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Just Another Day

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Summary: Mid-year Fic-a-thon Response for Mauzi. It’s just another night patrolling in beautiful downtown Cleveland for Willow and Faith. Except for two feet of snow. And the Orcs. And the cute guys with long hair and weapons. And the brief guest appearance

Categories Author Rating Chapters Words Recs Reviews Hits Published Updated Complete
Lord of the Rings > Faith-CenteredCharlotteBFR1814,531172,12612 Aug 0412 Aug 04Yes
Title: Just Another Night

Author: CharlotteB

Summary: Mid-year Fic-a-thon Response for Mauzi. It’s just another night patrolling in beautiful downtown Cleveland for Willow and Faith. Except for two feet of snow. And the Orcs. And the cute guys with long hair and weapons. And the brief guest appearance by a random Jurisfiction officer.

Spoilers: All of Angel (including Season 5 and the finale); All of BtVS; LotR

Rating: 15 (Mostly because of Faith’s mouth)

Pairings: None, really.

Disclaimers: I don’t own any of the characters, situations or dialogue found in Buffy the Vampire Slayer, Angel the Series, the Lord of the Rings series of books and/or movies, or Jasper Fforde’s Thursday Next series. No intent to defame or gain profit from this story is intended (or expected).


A/N: As much as I would like it to be, the idea behind Jurisfiction is 100% not mine. If you're interested in the idea, I highly recommend Jasper Fforde's Thursday Next series, since the idea and all the characters belong to him. Besides, it's written for well-read book/literary geeks. What could be better than that?


_____________________

Name: Mauzi

Genre: Lord of the Rings, Roswell, WWE

Max Rating: NC-17

Characters: Buffy-Willow, Faith, and Anya; Lord of the Rings-Aragorn, Legolas, Faramir, Eomer; Roswell-Michael, Kyle, Maria, Isabel; WWE-Jericho, Edge, HHH, Lita, Batista

Type: Angst/Drama

Want to See: Willow and Faith actually getting along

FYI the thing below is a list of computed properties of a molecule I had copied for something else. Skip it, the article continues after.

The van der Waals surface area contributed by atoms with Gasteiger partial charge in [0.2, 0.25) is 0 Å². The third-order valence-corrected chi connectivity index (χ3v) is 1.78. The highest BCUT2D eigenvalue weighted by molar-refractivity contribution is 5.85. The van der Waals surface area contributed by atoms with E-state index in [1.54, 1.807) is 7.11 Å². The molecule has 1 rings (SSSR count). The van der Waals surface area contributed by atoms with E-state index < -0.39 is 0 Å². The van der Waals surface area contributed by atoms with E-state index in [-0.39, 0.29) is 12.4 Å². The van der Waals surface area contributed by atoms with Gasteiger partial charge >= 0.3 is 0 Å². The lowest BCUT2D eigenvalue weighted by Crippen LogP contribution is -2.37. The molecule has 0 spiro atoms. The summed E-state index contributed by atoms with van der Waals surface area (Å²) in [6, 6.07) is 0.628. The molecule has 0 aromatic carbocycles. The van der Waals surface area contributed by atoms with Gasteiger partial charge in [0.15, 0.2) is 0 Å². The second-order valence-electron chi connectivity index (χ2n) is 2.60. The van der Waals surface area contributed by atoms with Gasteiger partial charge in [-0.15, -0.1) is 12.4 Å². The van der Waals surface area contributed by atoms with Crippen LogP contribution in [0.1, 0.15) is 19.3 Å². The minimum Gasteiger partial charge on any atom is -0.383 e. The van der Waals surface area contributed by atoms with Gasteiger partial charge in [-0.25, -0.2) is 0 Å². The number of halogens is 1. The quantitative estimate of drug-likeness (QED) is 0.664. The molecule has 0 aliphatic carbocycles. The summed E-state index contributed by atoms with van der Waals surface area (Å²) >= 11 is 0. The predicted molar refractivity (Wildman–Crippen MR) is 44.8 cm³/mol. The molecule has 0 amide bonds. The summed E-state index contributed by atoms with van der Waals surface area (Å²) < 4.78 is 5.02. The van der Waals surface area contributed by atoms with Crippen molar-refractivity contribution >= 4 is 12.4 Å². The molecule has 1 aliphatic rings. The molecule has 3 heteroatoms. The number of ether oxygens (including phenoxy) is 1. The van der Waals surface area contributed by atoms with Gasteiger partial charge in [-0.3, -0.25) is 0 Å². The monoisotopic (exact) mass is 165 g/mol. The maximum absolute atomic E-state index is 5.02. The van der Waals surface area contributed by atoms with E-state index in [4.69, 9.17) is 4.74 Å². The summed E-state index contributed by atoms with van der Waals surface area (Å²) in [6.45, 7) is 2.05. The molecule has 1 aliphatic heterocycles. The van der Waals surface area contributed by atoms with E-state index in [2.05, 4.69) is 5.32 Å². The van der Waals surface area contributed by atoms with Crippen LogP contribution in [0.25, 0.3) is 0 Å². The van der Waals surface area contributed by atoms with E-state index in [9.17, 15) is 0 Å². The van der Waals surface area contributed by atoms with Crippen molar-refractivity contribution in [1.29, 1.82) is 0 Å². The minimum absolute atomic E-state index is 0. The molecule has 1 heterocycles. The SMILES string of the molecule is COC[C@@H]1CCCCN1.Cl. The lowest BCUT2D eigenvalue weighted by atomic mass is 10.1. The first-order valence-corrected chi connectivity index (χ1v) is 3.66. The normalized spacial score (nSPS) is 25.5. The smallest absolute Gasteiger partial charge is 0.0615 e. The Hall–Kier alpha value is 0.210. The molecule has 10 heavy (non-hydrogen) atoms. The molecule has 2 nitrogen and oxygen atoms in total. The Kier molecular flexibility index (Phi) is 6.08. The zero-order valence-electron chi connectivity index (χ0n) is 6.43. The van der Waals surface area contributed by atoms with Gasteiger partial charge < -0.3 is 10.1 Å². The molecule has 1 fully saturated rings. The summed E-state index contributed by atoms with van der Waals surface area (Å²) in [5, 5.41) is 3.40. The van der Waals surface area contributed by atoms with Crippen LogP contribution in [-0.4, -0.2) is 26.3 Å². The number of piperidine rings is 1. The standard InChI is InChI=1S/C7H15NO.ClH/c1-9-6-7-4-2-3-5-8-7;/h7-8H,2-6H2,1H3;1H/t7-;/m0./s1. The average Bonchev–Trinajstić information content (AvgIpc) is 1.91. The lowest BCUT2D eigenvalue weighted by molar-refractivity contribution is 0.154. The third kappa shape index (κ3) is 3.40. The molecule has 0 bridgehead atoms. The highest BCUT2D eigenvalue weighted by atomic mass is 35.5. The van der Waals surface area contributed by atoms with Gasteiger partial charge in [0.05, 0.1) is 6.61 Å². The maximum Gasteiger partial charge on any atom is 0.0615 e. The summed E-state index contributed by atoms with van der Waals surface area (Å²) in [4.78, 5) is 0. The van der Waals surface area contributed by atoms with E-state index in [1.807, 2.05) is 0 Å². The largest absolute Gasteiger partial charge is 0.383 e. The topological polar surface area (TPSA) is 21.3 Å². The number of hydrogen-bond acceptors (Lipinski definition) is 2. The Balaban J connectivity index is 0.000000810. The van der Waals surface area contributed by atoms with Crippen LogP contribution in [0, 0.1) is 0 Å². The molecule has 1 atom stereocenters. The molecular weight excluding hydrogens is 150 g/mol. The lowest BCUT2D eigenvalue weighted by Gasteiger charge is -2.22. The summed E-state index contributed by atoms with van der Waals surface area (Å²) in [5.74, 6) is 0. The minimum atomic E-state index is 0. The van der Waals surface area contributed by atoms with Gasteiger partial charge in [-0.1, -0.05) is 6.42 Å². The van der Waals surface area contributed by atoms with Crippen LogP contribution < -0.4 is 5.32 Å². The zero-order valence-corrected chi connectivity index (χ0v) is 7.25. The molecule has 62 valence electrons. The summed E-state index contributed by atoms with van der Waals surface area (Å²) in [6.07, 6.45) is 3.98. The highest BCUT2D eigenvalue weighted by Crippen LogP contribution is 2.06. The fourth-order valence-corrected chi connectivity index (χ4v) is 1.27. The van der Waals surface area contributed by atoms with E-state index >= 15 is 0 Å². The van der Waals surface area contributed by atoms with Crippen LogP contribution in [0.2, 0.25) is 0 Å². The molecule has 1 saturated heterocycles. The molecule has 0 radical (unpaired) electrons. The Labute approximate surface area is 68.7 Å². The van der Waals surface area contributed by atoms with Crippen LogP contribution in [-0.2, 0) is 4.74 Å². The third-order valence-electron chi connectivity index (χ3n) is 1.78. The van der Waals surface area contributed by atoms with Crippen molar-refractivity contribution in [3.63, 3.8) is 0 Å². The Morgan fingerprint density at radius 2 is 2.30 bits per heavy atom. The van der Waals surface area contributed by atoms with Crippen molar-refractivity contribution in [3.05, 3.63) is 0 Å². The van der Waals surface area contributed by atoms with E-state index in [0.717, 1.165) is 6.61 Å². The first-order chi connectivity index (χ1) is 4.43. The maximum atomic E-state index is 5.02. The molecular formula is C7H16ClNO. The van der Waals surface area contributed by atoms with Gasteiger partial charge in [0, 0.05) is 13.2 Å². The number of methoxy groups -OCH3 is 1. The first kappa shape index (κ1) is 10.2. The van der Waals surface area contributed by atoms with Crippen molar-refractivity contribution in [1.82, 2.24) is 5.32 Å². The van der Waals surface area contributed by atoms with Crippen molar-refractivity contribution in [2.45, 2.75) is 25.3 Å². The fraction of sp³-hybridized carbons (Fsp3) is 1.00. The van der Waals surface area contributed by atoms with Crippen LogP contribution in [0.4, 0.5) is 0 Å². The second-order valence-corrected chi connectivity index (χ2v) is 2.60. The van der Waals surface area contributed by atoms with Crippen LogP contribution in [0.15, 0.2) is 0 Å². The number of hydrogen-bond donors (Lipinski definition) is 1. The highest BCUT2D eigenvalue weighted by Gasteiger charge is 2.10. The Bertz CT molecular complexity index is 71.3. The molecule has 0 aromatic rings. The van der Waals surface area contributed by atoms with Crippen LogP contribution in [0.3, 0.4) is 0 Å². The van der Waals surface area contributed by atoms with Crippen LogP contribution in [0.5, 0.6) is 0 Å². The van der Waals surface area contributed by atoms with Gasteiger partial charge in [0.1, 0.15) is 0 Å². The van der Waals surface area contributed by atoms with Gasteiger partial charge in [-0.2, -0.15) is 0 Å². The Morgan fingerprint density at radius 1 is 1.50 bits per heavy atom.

Not Want to See: Slash

_____________________

“I’m going out for a walk.” Faith stood by the front door. She was wearing a heavy down ski vest, a wool cap pulled down over her ears, a scarf, jeans, and heavy low-heeled hiking boots and carrying a crossbow, wearing a stake and broadsword. Definitely not her first choice in clothing, but not freezing to death in the late February Cleveland weather had its own appeal. Plus, the weather reminded her a little of Boston.

“Want company?” Willow walked to the doorway of the living room, book in hand.

“Wouldn’t say no to it.”

“Hang on a minute, then. I have to get dressed.”

Willow hadn’t adjusted to the cold weather as well as everyone else had and, as she’d told everyone over breakfast that morning, was currently wearing a pair of wooly ski socks, long underwear, a wool turtleneck sweater, a heavy ski sweater over that, and jeans. While Faith watched, she pulled on a pair of earmuffs, a wool hat, wrapped a scarf around her neck and pulled on a pair of heavy lined boots. Rolling her eyes at the redhead, she handed over a heavy down jacket and ski gloves from the closet.

All things considered, it was probably a good thing Willow wasn’t living in Cleveland permanently. By the time she finished getting dressed, any apocalypse could be over. She was just visiting while she dropped off the newest flock of Slayer recruits.

Faith snorted. “You gonna be able to move in that, Red?”

Willow’s eyes angled up at the corners, indicating a smile of some kind. Her response was muffled.

“What?”

Willow pulled the scarf down from in front of her mouth. “Yep. Not like we’ll be fighting anything anyway.”

Faith nodded and pulled the front door open. “Good point. At least the snow’s good for something. Everyone stays inside, including vamps and demons.”

The women walked outside. Willow immediately started shivering. Faith locked the front door to the house and they started down the sidewalk. A combination of snow, ice, and rock salt crystals crunched under their feet.

Faith grinned inwardly–she still couldn’t get over the fact that she had her very own house key, the ability to return to the same house every day, and the opportunity to be with the same people. People who were learning to accept her as she was now, not as she’d been six years before.

Dawn was in Cleveland as well, but on more of an indefinite basis. She was probably in bed burrowed under a down comforter and three quilts, reading, the way she had been for weeks now.

Buffy hadn’t taken the news of Angel’s death at all well and Dawn had decided to be elsewhere while Xander and Giles brought her out of her catatonia. Not because she didn’t love Buffy, but because Xander and Giles could take care of her. Dawn had argued that if she had stayed, her sister would have used caring for her as an excuse not to deal. No one disagreed.

Faith and Willow walked for a few blocks in silence, thinking their own thoughts. Faith glanced at her companion. Willow had changed a lot over the past few years–Joyce Summers’s death, Tara’s death, Warren’s murder, almost ending the world, training with the coven in England, activating the slayers, Anya’s death, Wes’s death, Angel’s death–they’d all had an effect on her personality. Oh, she could still babble with the best of them when she was nervous or excited, but now she understood the value of stillness.